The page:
Renewables Update

Do not neglect global progress: It is enjoyable! in Japanese

14 June 2016 Tomas Kåberger, Chair of Executive Board, Renewable Energy Institute
Romain Zissler, Researcher, Renewable Energy Institute

While Japan energy industry seems to debate whether to import uranium or coal to produce electricity, other parts of the world enjoy other solutions. This has been made visible by data published in recent months.

When data for the United States electricity generation in 2015 was made public the comparison with 2010 showed remarkable progress: Fossil fuel based electricity had decreased by more than 150 TWh. Nuclear had also decreased by 10 TWh. The growth sector was renewable electricity that had increased by about 135 TWh in 2015 compared to 2010.

During the first quarter of this year new fossil based capacity was 18 MW while renewable power generating capacity grew by 1,291 MW, more than 70 times as much.

In the United Kingdom, wind power provided more electricity than coal during the first quarter of this year, 2.3 TWh of wind and only 1.8 TWh of coal. Just a few days later, on May 9th, it is reported that Britain could celebrate the first moment since 1882 when there was no coal based electricity at all fed into the British electricity grid. During a week, solar provided more power than coal*.

Portugal was early in deploying wind power, and new wind power is the lowest cost option for producing electricity in the country. In 2015 the renewable energy contributed almost half of electricity consumption. In the beginning of May this year Portugal reported 4 days in a row with 100% of renewable electricity in the country.

There are many examples of how renewable energy is taking over in different countries in the world. The development is made possible by some pioneering countries investing a lot of money in the industry while development needs were expensive. In the US much of the development has been done under military research programs. In China renewable energy spending has been seen as a way of making further economic growth possible. And in Germany it was a way of reducing the risk of expensive nuclear reactor accidents.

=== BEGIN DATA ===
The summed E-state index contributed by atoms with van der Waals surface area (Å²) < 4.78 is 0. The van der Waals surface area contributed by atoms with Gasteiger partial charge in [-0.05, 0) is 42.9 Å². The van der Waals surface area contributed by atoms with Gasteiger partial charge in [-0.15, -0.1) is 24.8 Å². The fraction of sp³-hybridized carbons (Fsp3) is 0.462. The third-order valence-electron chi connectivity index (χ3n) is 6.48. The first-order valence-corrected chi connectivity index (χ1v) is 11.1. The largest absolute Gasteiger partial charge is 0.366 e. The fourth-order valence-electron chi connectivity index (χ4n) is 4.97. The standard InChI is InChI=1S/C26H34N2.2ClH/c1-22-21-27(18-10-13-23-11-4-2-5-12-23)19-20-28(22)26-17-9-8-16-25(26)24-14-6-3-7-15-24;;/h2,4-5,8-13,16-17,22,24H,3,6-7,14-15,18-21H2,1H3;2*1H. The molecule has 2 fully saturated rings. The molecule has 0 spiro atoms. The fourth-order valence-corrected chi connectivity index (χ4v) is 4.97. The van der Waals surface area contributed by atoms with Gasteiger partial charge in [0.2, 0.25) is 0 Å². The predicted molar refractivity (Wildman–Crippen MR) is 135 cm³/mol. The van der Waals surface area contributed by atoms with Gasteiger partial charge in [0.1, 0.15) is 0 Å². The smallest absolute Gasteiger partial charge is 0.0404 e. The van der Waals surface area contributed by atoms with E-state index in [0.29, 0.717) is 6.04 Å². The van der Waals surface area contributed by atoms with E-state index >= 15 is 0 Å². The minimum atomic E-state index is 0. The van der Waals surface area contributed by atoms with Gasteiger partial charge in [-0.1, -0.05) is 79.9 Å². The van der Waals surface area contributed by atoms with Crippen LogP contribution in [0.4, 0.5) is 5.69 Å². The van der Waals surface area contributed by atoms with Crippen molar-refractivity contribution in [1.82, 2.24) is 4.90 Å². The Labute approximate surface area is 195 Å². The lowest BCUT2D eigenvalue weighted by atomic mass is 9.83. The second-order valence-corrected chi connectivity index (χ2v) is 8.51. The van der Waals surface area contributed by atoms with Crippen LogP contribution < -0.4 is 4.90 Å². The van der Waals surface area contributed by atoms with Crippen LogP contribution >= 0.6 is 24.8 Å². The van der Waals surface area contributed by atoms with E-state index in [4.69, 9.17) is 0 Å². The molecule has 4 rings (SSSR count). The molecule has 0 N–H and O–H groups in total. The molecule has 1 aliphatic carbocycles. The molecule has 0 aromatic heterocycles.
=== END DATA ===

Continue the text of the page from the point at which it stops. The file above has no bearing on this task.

The result of these heroic efforts is that renewable energy is now available at competitive prices in most countries in the world. Wind power is the cheapest source of new electricity in many parts of the world since a couple of years. During the last year solar electricity has won in the competition to provide new electricity in several countries.

The most remarkable achievement recently is the Dubai bid of 800 MW of solar electricity at 3 yen per kWh, illustrating that solar power prices have been cut in half in just 18 months. As solar energy is only half as intensive in Japan, costs cannot be as low here. But they need not be more than twice as high.

The opportunities for Japan to deploy domestic sources of renewable energy instead of importing coal and uranium is increasing as the global development continues.

*Update: In May 2016, Solar generated an estimated 1,336 GWh of electricity, 50% more than the 893 GWh output from coal.
http://www.carbonbrief.org/analysis-solar-beats-coal-over-a-whole-month-in-uk-for-first-time